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29th Mar 2020

Juncker dinner to warm up relations with eastern EU

  • Sobotka (l), Szydlo, Orban and Fico (r) will arrive at the Berlaymont for dinner on the 13th floor with Juncker (Photo: Polish prime minister's office)

The EU Commission's charm offensive towards the east is on.

European Commission president Jean-Claude Juncker's state of the union speech last month was an attempt to reach out to central and eastern European member states.

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On Wednesday (18 October) evening, Juncker is hosting a dinner for the prime ministers of the Visegrad Four, a loose alliance between the Czech Republic, Hungary, Poland and Slovakia.

It is the first time Juncker has met in this more intimiate format with premiers Bohuslav Sobotka, Viktor Orban, Beata Szydlo and Robert Fico respectively in the Commission's Berlaymont headquarters.

The gesture - which was described by one diplomat from a V4 country as a "surprise" - is another attempt by the EU executive to bridge the increasingly visible divide separating western and eastern EU countries on a number of files.

Fierce opposition to mandatory refugee quotas threw the V4 group into the headlines at the height of the migration crisis, while issues such as posted workers and dual food quality also risk driving a wedge between them and their western partners.

On how the EU should be reformed after Brexit, V4 countries have been warning against a multi-speed or two-speed Europe and argue that instead of further federalisation, the EU should lean on nation states.

The dinner signals that the EU executive wants to make the V4 countries feel that their positions are heard.

"It is an important and good thing that he [Juncker] wants to talk to us. It is an important that he hears out our perspective on how to reform Europe, because there is not one set of ideas on the table," said a diplomat from one of the countries, referring to the reform proposals of France's Emmanuel Macron.

EU officials said that the leaders and Juncker will cover migration, defence, Schengen, the seven-year EU budget, and the issue of posted workers.

It will be an "open discussion", therefore officials expect that the rule of law issues will be raised too, including the respect for the rulings of the EU's top court.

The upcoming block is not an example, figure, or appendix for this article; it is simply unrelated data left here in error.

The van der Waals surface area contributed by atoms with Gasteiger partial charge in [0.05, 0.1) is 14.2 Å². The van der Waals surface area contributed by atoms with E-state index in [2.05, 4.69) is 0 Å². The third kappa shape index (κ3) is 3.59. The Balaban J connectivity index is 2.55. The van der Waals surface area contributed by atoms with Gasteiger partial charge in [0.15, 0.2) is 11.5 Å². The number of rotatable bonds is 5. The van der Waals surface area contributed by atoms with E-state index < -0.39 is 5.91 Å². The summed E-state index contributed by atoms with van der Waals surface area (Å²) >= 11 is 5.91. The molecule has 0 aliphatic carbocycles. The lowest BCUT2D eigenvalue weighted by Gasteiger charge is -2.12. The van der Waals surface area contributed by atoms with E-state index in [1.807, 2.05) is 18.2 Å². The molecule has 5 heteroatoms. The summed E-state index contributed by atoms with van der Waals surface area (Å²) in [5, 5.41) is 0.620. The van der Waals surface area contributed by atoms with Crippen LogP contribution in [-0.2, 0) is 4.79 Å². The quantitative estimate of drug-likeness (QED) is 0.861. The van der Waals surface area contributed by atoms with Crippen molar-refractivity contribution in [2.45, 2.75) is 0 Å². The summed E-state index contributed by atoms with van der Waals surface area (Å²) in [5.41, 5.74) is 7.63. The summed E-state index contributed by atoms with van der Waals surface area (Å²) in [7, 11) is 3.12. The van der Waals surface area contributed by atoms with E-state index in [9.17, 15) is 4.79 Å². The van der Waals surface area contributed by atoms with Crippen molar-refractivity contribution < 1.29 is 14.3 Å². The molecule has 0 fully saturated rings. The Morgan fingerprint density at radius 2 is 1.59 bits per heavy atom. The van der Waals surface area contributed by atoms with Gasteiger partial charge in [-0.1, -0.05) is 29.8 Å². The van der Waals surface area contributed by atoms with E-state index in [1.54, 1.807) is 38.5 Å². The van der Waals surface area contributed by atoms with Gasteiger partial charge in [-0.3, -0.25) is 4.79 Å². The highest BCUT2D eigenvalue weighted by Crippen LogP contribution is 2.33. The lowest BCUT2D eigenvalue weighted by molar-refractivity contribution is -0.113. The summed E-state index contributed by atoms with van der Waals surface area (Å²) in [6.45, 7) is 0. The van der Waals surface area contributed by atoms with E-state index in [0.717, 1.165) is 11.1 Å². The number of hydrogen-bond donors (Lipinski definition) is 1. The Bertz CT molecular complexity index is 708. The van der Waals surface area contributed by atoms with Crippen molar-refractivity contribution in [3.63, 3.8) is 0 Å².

Poland and Hungary both have lost court cases recently at the European Court of Justice and vowed to challenge the rulings.

But diplomats don't expect "trade-offs" to emerge from the meeting.

It is more an effort to create a more amicable atmosphere between the V4 and the Commission, instead of the "bad blood" that was sometimes apparent at past summit meetings.

Diplomats from the Visegrad Four have previously spoken of a serious breach of trust by the Commission when in 2015 it put forward the migrant quota proposal, where three V4 members were eventually voted down in the council.

East-west divide?

While the V4 countries had made themselves known as broadly eurosceptic, EU diplomats warn against a generalisation that the division between eastern and western EU member states is growing.

For one thing, the V4 are not united either.

The illiberal path taken by Poland and Hungary has caused clashes with the EU executive over rule-of-law concerns, and both Warsaw and Budapest have accused Brussels of political interference.

Eurozone-member Slovakia has toned down its eurosceptic rhetoric since the country held the EU's rotating presidency, and in August prime minister Robert Fico said his country wants to belong to the core of Europe.

The Czech Republic has been sitting on the fence, but a possible populist win in the elections this weekend could push it into the staunchly eurosceptic camp.

"I would be careful with labels. If you put the label 'east' on a country, it will be inclined to react as an 'eastern' country," one source warned.

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